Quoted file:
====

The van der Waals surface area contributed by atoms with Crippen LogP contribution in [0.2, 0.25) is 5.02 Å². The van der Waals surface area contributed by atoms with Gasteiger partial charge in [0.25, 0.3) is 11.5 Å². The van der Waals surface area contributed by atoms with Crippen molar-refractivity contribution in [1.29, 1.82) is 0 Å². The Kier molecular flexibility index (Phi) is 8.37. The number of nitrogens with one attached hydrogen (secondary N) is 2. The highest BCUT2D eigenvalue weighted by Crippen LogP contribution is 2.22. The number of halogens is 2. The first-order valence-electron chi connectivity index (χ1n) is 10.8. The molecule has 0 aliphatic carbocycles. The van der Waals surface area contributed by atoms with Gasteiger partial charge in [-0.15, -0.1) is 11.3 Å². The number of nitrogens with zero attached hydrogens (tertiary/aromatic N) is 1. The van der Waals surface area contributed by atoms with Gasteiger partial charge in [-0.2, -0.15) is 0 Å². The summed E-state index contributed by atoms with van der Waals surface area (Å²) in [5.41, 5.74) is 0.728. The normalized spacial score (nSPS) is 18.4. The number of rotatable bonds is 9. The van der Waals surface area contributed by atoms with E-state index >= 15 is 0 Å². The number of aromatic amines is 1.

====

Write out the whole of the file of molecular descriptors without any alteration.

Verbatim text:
The van der Waals surface area contributed by atoms with Crippen LogP contribution in [0.2, 0.25) is 5.02 Å². The van der Waals surface area contributed by atoms with Gasteiger partial charge in [0.25, 0.3) is 11.5 Å². The van der Waals surface area contributed by atoms with Crippen molar-refractivity contribution in [1.29, 1.82) is 0 Å². The Kier molecular flexibility index (Phi) is 8.37. The number of nitrogens with one attached hydrogen (secondary N) is 2. The highest BCUT2D eigenvalue weighted by Crippen LogP contribution is 2.22. The number of halogens is 2. The first-order valence-electron chi connectivity index (χ1n) is 10.8. The molecule has 0 aliphatic carbocycles. The van der Waals surface area contributed by atoms with Gasteiger partial charge in [-0.15, -0.1) is 11.3 Å². The number of nitrogens with zero attached hydrogens (tertiary/aromatic N) is 1. The van der Waals surface area contributed by atoms with Gasteiger partial charge in [-0.2, -0.15) is 0 Å². The summed E-state index contributed by atoms with van der Waals surface area (Å²) in [5.41, 5.74) is 0.728. The normalized spacial score (nSPS) is 18.4. The number of rotatable bonds is 9. The van der Waals surface area contributed by atoms with E-state index >= 15 is 0 Å². The number of aromatic amines is 1.